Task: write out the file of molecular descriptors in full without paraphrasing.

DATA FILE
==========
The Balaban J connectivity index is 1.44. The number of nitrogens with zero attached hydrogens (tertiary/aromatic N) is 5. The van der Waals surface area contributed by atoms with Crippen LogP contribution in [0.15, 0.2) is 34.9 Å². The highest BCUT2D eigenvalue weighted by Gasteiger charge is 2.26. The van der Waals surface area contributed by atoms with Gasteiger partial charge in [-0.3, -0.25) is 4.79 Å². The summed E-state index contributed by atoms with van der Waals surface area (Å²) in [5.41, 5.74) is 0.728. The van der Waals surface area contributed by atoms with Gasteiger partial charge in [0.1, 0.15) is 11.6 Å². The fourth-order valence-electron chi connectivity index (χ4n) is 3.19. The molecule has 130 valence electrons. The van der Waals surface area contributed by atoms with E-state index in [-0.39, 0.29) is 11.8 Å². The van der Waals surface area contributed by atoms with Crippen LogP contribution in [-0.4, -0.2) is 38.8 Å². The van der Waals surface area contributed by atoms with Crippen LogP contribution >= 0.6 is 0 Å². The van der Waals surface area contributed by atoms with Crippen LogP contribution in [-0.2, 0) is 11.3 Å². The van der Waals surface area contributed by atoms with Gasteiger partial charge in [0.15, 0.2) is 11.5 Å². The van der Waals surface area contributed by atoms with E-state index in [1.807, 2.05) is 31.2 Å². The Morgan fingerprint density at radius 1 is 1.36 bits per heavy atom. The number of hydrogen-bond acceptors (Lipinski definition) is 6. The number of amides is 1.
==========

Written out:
The Balaban J connectivity index is 1.44. The number of nitrogens with zero attached hydrogens (tertiary/aromatic N) is 5. The van der Waals surface area contributed by atoms with Crippen LogP contribution in [0.15, 0.2) is 34.9 Å². The highest BCUT2D eigenvalue weighted by Gasteiger charge is 2.26. The van der Waals surface area contributed by atoms with Gasteiger partial charge in [-0.3, -0.25) is 4.79 Å². The summed E-state index contributed by atoms with van der Waals surface area (Å²) in [5.41, 5.74) is 0.728. The van der Waals surface area contributed by atoms with Gasteiger partial charge in [0.1, 0.15) is 11.6 Å². The fourth-order valence-electron chi connectivity index (χ4n) is 3.19. The molecule has 130 valence electrons. The van der Waals surface area contributed by atoms with E-state index in [-0.39, 0.29) is 11.8 Å². The van der Waals surface area contributed by atoms with Crippen LogP contribution in [-0.4, -0.2) is 38.8 Å². The van der Waals surface area contributed by atoms with Crippen LogP contribution >= 0.6 is 0 Å². The van der Waals surface area contributed by atoms with Crippen LogP contribution in [-0.2, 0) is 11.3 Å². The van der Waals surface area contributed by atoms with Gasteiger partial charge in [0.15, 0.2) is 11.5 Å². The van der Waals surface area contributed by atoms with E-state index in [1.807, 2.05) is 31.2 Å². The Morgan fingerprint density at radius 1 is 1.36 bits per heavy atom. The number of hydrogen-bond acceptors (Lipinski definition) is 6. The number of amides is 1.